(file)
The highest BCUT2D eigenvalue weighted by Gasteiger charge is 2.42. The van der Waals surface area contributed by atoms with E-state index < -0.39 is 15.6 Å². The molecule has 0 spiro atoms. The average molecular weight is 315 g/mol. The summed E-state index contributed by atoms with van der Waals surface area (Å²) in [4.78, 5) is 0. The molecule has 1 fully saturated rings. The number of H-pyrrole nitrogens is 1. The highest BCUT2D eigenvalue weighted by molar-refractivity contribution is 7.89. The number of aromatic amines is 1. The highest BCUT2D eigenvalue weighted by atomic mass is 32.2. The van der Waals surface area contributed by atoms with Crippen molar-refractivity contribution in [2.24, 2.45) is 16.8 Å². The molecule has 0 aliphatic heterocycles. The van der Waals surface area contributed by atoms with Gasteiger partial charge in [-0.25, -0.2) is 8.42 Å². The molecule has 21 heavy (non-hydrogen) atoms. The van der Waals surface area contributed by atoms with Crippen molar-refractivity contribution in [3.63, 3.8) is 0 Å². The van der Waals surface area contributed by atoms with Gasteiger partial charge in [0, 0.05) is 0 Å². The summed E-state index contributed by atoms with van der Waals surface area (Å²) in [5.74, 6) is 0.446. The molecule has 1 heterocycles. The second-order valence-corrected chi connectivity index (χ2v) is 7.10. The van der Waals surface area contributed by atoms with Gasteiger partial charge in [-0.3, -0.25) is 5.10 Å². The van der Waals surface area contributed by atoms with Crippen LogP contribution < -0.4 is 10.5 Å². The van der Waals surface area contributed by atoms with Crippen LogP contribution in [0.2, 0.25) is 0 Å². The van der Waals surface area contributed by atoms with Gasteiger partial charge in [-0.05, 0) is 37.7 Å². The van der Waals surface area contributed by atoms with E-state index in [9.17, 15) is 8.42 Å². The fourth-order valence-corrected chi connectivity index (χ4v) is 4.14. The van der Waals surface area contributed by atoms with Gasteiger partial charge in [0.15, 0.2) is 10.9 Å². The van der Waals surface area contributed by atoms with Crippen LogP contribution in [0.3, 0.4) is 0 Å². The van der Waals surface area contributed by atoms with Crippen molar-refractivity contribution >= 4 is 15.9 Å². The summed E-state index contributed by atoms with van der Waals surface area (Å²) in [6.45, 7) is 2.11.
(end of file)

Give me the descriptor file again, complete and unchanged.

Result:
The highest BCUT2D eigenvalue weighted by Gasteiger charge is 2.42. The van der Waals surface area contributed by atoms with E-state index < -0.39 is 15.6 Å². The molecule has 0 spiro atoms. The average molecular weight is 315 g/mol. The summed E-state index contributed by atoms with van der Waals surface area (Å²) in [4.78, 5) is 0. The molecule has 1 fully saturated rings. The number of H-pyrrole nitrogens is 1. The highest BCUT2D eigenvalue weighted by molar-refractivity contribution is 7.89. The number of aromatic amines is 1. The highest BCUT2D eigenvalue weighted by atomic mass is 32.2. The van der Waals surface area contributed by atoms with Crippen molar-refractivity contribution in [2.24, 2.45) is 16.8 Å². The molecule has 0 aliphatic heterocycles. The van der Waals surface area contributed by atoms with Gasteiger partial charge in [-0.25, -0.2) is 8.42 Å². The molecule has 21 heavy (non-hydrogen) atoms. The van der Waals surface area contributed by atoms with Crippen molar-refractivity contribution in [3.63, 3.8) is 0 Å². The van der Waals surface area contributed by atoms with Gasteiger partial charge in [0, 0.05) is 0 Å². The summed E-state index contributed by atoms with van der Waals surface area (Å²) in [5.74, 6) is 0.446. The molecule has 1 heterocycles. The second-order valence-corrected chi connectivity index (χ2v) is 7.10. The van der Waals surface area contributed by atoms with Gasteiger partial charge in [-0.3, -0.25) is 5.10 Å². The van der Waals surface area contributed by atoms with Crippen LogP contribution < -0.4 is 10.5 Å². The van der Waals surface area contributed by atoms with Crippen LogP contribution in [0.2, 0.25) is 0 Å². The van der Waals surface area contributed by atoms with Gasteiger partial charge in [-0.05, 0) is 37.7 Å². The van der Waals surface area contributed by atoms with E-state index in [9.17, 15) is 8.42 Å². The fourth-order valence-corrected chi connectivity index (χ4v) is 4.14. The van der Waals surface area contributed by atoms with Gasteiger partial charge in [0.15, 0.2) is 10.9 Å². The van der Waals surface area contributed by atoms with Crippen LogP contribution in [0.3, 0.4) is 0 Å². The van der Waals surface area contributed by atoms with Crippen molar-refractivity contribution >= 4 is 15.9 Å². The summed E-state index contributed by atoms with van der Waals surface area (Å²) in [6.45, 7) is 2.11.